Alaska governor signs alcohol reform bill into law, but some changes will take time

ANCHORAGE, Alaska (KTUU) – As the sun rose at Anchorage Golf Course, Governor Mike Donlevy signed Senate Bill 9 into law last Thursday, which will implement drastic changes to Alaska’s alcohol laws.

“I just want to thank everyone who worked so hard on this,” Dunleavy said to applause, holding up the signed bill for the cameras. “Congratulations to all.”

The signing ceremony was uncertain. It took more than nine years and several impending failures to pass the bill through the Alaskan legislature at the end of the last legislative session.

Retired Senate President Peter Mikichi, R-Soldotna, was the bill’s primary sponsor, and said it was an “exciting moment” to see it signed into law. He explained that representatives of pubs, breweries and public safety organizations spent thousands of hours negotiating a compromise agreement despite having vastly different priorities.

“This is an example of how the political process works,” Mikish said.

Large parts of the 127-page bill reorganize and “update” the state’s 40-year-old alcohol laws, but the focus in many of the provisions is on public safety.

Tiffany Hall, president of Recover Alaska, spoke at the ceremony and said that before the COVID-19 pandemic, Alaska was recording alcohol-related deaths at double the national average. During the pandemic, Alaska rates rose 31%.

The bill seeks to reduce underage drinking through better education. It is changing how many alcohol violations are penalized with the goal of making them more effective, and it is implementing online email sales of alcohol tracking in small communities in hopes of ending quitting.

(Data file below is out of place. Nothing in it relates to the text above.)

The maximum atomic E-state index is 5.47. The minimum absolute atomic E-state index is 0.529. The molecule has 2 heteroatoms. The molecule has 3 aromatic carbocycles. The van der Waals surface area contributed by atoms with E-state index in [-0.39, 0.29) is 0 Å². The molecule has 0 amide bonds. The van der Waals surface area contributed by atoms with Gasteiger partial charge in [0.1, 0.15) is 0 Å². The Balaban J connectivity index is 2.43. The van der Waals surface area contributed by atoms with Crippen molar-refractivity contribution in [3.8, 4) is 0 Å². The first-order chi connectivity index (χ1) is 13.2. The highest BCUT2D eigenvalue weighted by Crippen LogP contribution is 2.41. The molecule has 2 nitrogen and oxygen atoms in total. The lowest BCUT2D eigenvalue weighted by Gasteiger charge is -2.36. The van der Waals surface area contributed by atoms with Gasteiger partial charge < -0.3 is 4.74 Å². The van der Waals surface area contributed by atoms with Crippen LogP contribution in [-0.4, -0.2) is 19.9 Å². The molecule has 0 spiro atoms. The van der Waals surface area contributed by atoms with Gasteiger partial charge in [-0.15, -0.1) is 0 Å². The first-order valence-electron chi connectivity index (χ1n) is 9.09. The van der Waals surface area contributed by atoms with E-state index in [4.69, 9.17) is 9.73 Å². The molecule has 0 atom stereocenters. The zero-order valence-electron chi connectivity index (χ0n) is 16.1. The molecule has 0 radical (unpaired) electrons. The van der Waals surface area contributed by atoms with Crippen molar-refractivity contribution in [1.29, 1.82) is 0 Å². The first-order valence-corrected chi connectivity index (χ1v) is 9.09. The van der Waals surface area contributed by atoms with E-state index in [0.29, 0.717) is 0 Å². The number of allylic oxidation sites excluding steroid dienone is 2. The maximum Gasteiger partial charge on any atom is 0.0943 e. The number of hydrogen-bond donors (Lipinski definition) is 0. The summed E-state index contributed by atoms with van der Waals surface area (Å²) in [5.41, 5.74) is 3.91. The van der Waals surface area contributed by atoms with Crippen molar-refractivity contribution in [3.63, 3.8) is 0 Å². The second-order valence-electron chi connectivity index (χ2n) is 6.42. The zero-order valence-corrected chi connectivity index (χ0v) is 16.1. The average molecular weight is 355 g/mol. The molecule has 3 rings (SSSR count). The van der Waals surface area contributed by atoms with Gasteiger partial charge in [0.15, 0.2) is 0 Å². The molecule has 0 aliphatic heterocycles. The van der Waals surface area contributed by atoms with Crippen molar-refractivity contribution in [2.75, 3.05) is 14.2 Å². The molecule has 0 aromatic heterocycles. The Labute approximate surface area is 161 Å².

Supporters say the legislation updates liquor licenses in a way that better fits the way Alaskans drink. Breweries will be able to purchase a license and operate like a traditional bar serving food, and pub owners will be able to apply for a license to make their own beer.

These changes are set to take effect on January 1, 2024, once the Office of Alcohol and Marijuana Control writes and adopts new regulations. Alaskans who enjoy visiting beer tap rooms will also need to wait until then to see changes in how they work:

  • The tasting rooms will then open at 9am and close at 9pm instead of 8pm
  • They will be able to hold four live concerts each year.
  • Fundraisers, brewery tours, and artistic performances in the tasting rooms will be determined by law and cannot be changed by regulations.
  • The daily drink limit of 36 ounces at breweries will remain unchanged

Lee Ellis, president of the Alaska Brewers’ union, was a key figure in the negotiations and said it was a “huge achievement” and comfort when the bill was signed into law. He runs the Midnight Sun Brewing Co. in Anchorage and is interested in applying for a new pub catering license.

“I think getting that kind of license that allows for more freedom would be more fun,” he said.

One aspect of the bill that has raised questions about its fairness is the population limits for new Taproom licenses; It will be limited to one person for every 9,000 people in communities across Alaska. Ellis described this as a “grant” to achieving strong agreement among a diverse group of stakeholders.

Long-running feuds between traditional pub owners and breweries are known colloquially as “bar wars”. Nearly a decade later, Micciche is ready to call for a permanent ceasefire.

“The bar wars are over,” he said after the signing ceremony. “I think you’ll see people get together, and that’s what the whole bill is about.”

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